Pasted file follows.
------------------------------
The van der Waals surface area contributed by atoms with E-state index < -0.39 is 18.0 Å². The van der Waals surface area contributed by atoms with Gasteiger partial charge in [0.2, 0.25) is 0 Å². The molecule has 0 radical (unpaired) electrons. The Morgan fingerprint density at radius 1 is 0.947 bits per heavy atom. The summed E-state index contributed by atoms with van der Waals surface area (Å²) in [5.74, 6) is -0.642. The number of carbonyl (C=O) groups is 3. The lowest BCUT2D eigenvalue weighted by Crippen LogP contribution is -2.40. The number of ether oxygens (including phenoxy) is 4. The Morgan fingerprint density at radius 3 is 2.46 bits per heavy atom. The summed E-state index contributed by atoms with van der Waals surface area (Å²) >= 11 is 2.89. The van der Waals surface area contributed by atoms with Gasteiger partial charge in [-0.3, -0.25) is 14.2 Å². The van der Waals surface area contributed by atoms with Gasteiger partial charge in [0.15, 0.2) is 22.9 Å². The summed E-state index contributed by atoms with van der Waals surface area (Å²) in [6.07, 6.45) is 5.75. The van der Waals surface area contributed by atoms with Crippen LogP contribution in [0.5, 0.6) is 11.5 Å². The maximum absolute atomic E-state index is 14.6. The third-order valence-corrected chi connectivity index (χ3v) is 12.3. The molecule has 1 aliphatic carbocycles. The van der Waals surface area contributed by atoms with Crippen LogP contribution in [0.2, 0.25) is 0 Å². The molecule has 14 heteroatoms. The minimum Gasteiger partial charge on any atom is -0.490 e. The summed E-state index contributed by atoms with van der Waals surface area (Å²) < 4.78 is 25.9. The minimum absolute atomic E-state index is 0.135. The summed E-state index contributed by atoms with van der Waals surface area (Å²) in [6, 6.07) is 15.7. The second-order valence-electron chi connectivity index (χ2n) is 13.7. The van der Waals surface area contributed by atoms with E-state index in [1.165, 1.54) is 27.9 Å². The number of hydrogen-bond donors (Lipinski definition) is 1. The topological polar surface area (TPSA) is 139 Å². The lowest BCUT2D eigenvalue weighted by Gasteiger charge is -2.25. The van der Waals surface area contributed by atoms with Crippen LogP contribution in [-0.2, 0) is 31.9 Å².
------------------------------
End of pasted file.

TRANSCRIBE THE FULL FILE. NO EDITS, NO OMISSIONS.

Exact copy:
The van der Waals surface area contributed by atoms with E-state index < -0.39 is 18.0 Å². The van der Waals surface area contributed by atoms with Gasteiger partial charge in [0.2, 0.25) is 0 Å². The molecule has 0 radical (unpaired) electrons. The Morgan fingerprint density at radius 1 is 0.947 bits per heavy atom. The summed E-state index contributed by atoms with van der Waals surface area (Å²) in [5.74, 6) is -0.642. The number of carbonyl (C=O) groups is 3. The lowest BCUT2D eigenvalue weighted by Crippen LogP contribution is -2.40. The number of ether oxygens (including phenoxy) is 4. The Morgan fingerprint density at radius 3 is 2.46 bits per heavy atom. The summed E-state index contributed by atoms with van der Waals surface area (Å²) >= 11 is 2.89. The van der Waals surface area contributed by atoms with Gasteiger partial charge in [-0.3, -0.25) is 14.2 Å². The van der Waals surface area contributed by atoms with Gasteiger partial charge in [0.15, 0.2) is 22.9 Å². The summed E-state index contributed by atoms with van der Waals surface area (Å²) in [6.07, 6.45) is 5.75. The van der Waals surface area contributed by atoms with Crippen LogP contribution in [0.5, 0.6) is 11.5 Å². The maximum absolute atomic E-state index is 14.6. The third-order valence-corrected chi connectivity index (χ3v) is 12.3. The molecule has 1 aliphatic carbocycles. The van der Waals surface area contributed by atoms with Crippen LogP contribution in [0.2, 0.25) is 0 Å². The molecule has 14 heteroatoms. The minimum Gasteiger partial charge on any atom is -0.490 e. The summed E-state index contributed by atoms with van der Waals surface area (Å²) < 4.78 is 25.9. The minimum absolute atomic E-state index is 0.135. The summed E-state index contributed by atoms with van der Waals surface area (Å²) in [6, 6.07) is 15.7. The second-order valence-electron chi connectivity index (χ2n) is 13.7. The van der Waals surface area contributed by atoms with E-state index in [1.165, 1.54) is 27.9 Å². The number of hydrogen-bond donors (Lipinski definition) is 1. The topological polar surface area (TPSA) is 139 Å². The lowest BCUT2D eigenvalue weighted by Gasteiger charge is -2.25. The van der Waals surface area contributed by atoms with Crippen LogP contribution in [-0.2, 0) is 31.9 Å².